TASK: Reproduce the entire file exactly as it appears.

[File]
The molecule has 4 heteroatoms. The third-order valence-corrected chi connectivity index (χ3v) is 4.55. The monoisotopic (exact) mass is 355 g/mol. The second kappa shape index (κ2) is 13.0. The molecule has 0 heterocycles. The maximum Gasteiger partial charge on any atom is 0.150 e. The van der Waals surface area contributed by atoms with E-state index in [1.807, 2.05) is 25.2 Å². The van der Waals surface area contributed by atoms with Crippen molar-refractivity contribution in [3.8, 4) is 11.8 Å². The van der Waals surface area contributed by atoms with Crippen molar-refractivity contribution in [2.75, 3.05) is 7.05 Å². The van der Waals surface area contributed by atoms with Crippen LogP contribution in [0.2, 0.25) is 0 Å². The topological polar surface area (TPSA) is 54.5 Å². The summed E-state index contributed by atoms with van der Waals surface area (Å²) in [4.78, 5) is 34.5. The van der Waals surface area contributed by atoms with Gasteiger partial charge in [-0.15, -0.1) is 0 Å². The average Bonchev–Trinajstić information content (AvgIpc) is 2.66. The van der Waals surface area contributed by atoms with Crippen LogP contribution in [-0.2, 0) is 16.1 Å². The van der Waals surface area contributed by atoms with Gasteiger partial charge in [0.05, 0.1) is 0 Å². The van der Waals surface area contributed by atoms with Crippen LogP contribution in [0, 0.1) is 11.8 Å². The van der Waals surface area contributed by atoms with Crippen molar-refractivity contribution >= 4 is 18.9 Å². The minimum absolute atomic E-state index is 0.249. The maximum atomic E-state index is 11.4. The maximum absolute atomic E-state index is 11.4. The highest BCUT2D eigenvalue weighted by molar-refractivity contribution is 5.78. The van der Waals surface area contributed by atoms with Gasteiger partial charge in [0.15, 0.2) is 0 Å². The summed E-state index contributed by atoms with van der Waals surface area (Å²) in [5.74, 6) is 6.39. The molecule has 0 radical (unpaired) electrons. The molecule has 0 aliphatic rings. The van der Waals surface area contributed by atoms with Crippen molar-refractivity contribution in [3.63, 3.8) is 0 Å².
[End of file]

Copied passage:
The molecule has 4 heteroatoms. The third-order valence-corrected chi connectivity index (χ3v) is 4.55. The monoisotopic (exact) mass is 355 g/mol. The second kappa shape index (κ2) is 13.0. The molecule has 0 heterocycles. The maximum Gasteiger partial charge on any atom is 0.150 e. The van der Waals surface area contributed by atoms with E-state index in [1.807, 2.05) is 25.2 Å². The van der Waals surface area contributed by atoms with Crippen molar-refractivity contribution in [3.8, 4) is 11.8 Å². The van der Waals surface area contributed by atoms with Crippen molar-refractivity contribution in [2.75, 3.05) is 7.05 Å². The van der Waals surface area contributed by atoms with Crippen LogP contribution in [0.2, 0.25) is 0 Å². The topological polar surface area (TPSA) is 54.5 Å². The summed E-state index contributed by atoms with van der Waals surface area (Å²) in [4.78, 5) is 34.5. The van der Waals surface area contributed by atoms with Gasteiger partial charge in [-0.15, -0.1) is 0 Å². The average Bonchev–Trinajstić information content (AvgIpc) is 2.66. The van der Waals surface area contributed by atoms with Crippen LogP contribution in [-0.2, 0) is 16.1 Å². The van der Waals surface area contributed by atoms with Gasteiger partial charge in [0.05, 0.1) is 0 Å². The van der Waals surface area contributed by atoms with Crippen LogP contribution in [0, 0.1) is 11.8 Å². The van der Waals surface area contributed by atoms with Crippen molar-refractivity contribution >= 4 is 18.9 Å². The minimum absolute atomic E-state index is 0.249. The maximum atomic E-state index is 11.4. The maximum absolute atomic E-state index is 11.4. The highest BCUT2D eigenvalue weighted by molar-refractivity contribution is 5.78. The van der Waals surface area contributed by atoms with Gasteiger partial charge in [0.15, 0.2) is 0 Å². The summed E-state index contributed by atoms with van der Waals surface area (Å²) in [5.74, 6) is 6.39. The molecule has 0 radical (unpaired) electrons. The molecule has 0 aliphatic rings. The van der Waals surface area contributed by atoms with Crippen molar-refractivity contribution in [3.63, 3.8) is 0 Å².